by Surabhi Nijhawan
Facebook has decided to get rid of its red flags – the flags under which users could highlight disputed articles – and instead will be rolling out ‘related articles’ as it continues its fight against fake news. The company said, ‘putting a strong image, like a red flag, next to an article may entrench deeply held beliefs – the opposite effect of what we intended’.
The company said that it is adding Related Articles to add more context to existing stories and argues that their research has shown it to be a more efficient way to provide factual information. ‘We’ve found that when we show Related Articles next to a false news story, it leads to fewer shares than when the Disputed Flag is shown’ read the blog post.
Facebook launched the dispute flags feature over a year ago. The reason it is scraped are as follows:
- Disputed flags could not help in understanding what was wrong with a piece of information. It was not a user-friendly feature and required extra clicks for people to understand what the fact checkers had said about the story.
- The function sometimes backfired. Simply marking something as ‘false’ did not necessarily change opinions about its accuracy.
- The disputed flags tools required two fact-checkers. The red flags were applied only when a minimum of two fact-checking party dismissed the information. It was problematic in countries with very few fact-checkers.
- Disputed flags just worked for false ratings: The fact-checkers provided ratings. For instance, ‘false’, ‘partly false’ etc, and despite that users wanted more context on the information. Only giving a rating was not satisfactory.
In December 2016, Facebook was criticised for spreading misinformation on its platform during 2016 US Presidential elections. As a result, the social media giant had launched several tools to fix this problem, that included:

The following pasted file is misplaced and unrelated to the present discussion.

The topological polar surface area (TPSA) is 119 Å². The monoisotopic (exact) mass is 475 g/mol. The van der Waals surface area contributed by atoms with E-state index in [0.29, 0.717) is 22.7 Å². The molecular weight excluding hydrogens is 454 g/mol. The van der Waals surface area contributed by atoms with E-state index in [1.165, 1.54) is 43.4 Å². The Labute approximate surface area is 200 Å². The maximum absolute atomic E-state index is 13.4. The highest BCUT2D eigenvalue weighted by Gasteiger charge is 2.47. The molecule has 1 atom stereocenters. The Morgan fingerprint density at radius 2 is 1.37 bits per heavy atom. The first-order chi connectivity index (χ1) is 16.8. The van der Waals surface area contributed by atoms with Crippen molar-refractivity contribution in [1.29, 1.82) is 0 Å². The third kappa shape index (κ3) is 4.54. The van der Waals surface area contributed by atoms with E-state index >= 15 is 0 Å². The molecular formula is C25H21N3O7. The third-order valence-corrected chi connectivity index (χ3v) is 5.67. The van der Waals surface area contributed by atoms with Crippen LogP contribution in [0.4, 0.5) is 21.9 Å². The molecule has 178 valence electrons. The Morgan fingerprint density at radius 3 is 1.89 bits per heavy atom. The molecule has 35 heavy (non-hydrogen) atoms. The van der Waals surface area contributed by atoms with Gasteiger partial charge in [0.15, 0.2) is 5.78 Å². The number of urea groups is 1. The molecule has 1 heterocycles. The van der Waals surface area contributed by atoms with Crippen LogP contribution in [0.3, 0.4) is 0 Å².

1. Created a feature to allow people to report stories that are untrue.
2. Facebook collaborated with fact-checking organisations to recognise content that might be false
3. The company reduced the spread of articles considered disputed by fact-checkers.
4. Several features were created to alert users when they were sharing a material that could be factually incorrect.
Facebook users will now see badges on their News Feed to spot articles reviewed by fact-checkers. Facebook argues that it is improving their methods to fight Fake News and this new feature will help reduce spammers traffic by 80%.
Will related articles work?
Critics, on the other hand, believe that simply providing related articles is not enough. Tim Luckhurst, professor of Journalism at the University of Kent told BBC – ‘simply offering people a menu of related articles is not enough. Facebook must identify itself as a publisher and not a platform, and be regulated for spreading misinformation.’
Additionally, it is not clear how efficiently related articles would fix the spread of misinformation. It might just lead to a more information clutter, a problem that caused the fake news problem in the first place.
Previously, The Guardian had observed that fact-checking was a time-consuming process and if one is late at it then it may backfire. Now that Facebook plans to focus on related articles, the reviewing of articles will become difficult.
Fake news of Whatsapp
While the social media giant has addressed the existence of false news stories on Facebook, curbing the same on Whatsapp is more complicated. In India, Whatsapp is a big source of rumours and misinformation. Due to end-to-end encryption, spotting fake news by the company is cumbersome.
Meanwhile, in a new beta version which is being rolled out, Whatsapp is giving more power to administrators of groups, which might stem the spread of fake news and rumours. An admin can restrict all members (except the admins) from sending messages to the group. The group will then be in “announcement mode” with only admins able to converse. In a restricted group, the user will have to message the admin, which will then have the power to approve messages; that is, the messages will be moderated.